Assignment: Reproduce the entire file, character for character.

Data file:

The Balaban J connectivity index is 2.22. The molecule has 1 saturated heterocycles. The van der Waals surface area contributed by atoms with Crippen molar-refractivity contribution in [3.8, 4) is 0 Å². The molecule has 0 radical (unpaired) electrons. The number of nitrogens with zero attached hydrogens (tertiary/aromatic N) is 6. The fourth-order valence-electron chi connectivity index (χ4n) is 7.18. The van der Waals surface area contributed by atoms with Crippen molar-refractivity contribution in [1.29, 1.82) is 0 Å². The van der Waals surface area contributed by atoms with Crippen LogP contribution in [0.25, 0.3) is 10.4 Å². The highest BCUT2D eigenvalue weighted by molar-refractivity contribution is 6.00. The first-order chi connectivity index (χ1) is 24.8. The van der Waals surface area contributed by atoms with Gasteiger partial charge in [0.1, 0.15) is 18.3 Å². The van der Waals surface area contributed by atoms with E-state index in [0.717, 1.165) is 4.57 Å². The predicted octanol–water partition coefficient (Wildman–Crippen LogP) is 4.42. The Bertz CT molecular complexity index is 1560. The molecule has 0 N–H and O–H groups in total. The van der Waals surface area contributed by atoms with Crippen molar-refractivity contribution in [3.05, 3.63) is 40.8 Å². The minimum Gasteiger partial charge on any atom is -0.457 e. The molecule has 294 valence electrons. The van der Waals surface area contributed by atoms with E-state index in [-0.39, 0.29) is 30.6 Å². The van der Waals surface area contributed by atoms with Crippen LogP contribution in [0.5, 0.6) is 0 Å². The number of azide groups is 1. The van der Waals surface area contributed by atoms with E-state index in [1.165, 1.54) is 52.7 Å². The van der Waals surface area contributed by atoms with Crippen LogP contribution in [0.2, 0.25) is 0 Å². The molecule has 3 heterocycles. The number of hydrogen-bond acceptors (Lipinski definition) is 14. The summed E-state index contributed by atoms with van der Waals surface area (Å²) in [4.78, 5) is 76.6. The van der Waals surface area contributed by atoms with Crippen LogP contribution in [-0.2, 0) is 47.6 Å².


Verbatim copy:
The Balaban J connectivity index is 2.22. The molecule has 1 saturated heterocycles. The van der Waals surface area contributed by atoms with Crippen molar-refractivity contribution in [3.8, 4) is 0 Å². The molecule has 0 radical (unpaired) electrons. The number of nitrogens with zero attached hydrogens (tertiary/aromatic N) is 6. The fourth-order valence-electron chi connectivity index (χ4n) is 7.18. The van der Waals surface area contributed by atoms with Crippen molar-refractivity contribution in [1.29, 1.82) is 0 Å². The van der Waals surface area contributed by atoms with Crippen LogP contribution in [0.25, 0.3) is 10.4 Å². The highest BCUT2D eigenvalue weighted by molar-refractivity contribution is 6.00. The first-order chi connectivity index (χ1) is 24.8. The van der Waals surface area contributed by atoms with Gasteiger partial charge in [0.1, 0.15) is 18.3 Å². The van der Waals surface area contributed by atoms with E-state index in [0.717, 1.165) is 4.57 Å². The predicted octanol–water partition coefficient (Wildman–Crippen LogP) is 4.42. The Bertz CT molecular complexity index is 1560. The molecule has 0 N–H and O–H groups in total. The van der Waals surface area contributed by atoms with Crippen molar-refractivity contribution in [3.05, 3.63) is 40.8 Å². The minimum Gasteiger partial charge on any atom is -0.457 e. The molecule has 294 valence electrons. The van der Waals surface area contributed by atoms with E-state index in [-0.39, 0.29) is 30.6 Å². The van der Waals surface area contributed by atoms with Crippen LogP contribution in [0.5, 0.6) is 0 Å². The number of azide groups is 1. The van der Waals surface area contributed by atoms with E-state index in [1.165, 1.54) is 52.7 Å². The van der Waals surface area contributed by atoms with Crippen LogP contribution in [0.2, 0.25) is 0 Å². The molecule has 3 heterocycles. The number of hydrogen-bond acceptors (Lipinski definition) is 14. The summed E-state index contributed by atoms with van der Waals surface area (Å²) in [4.78, 5) is 76.6. The van der Waals surface area contributed by atoms with Crippen LogP contribution in [-0.2, 0) is 47.6 Å².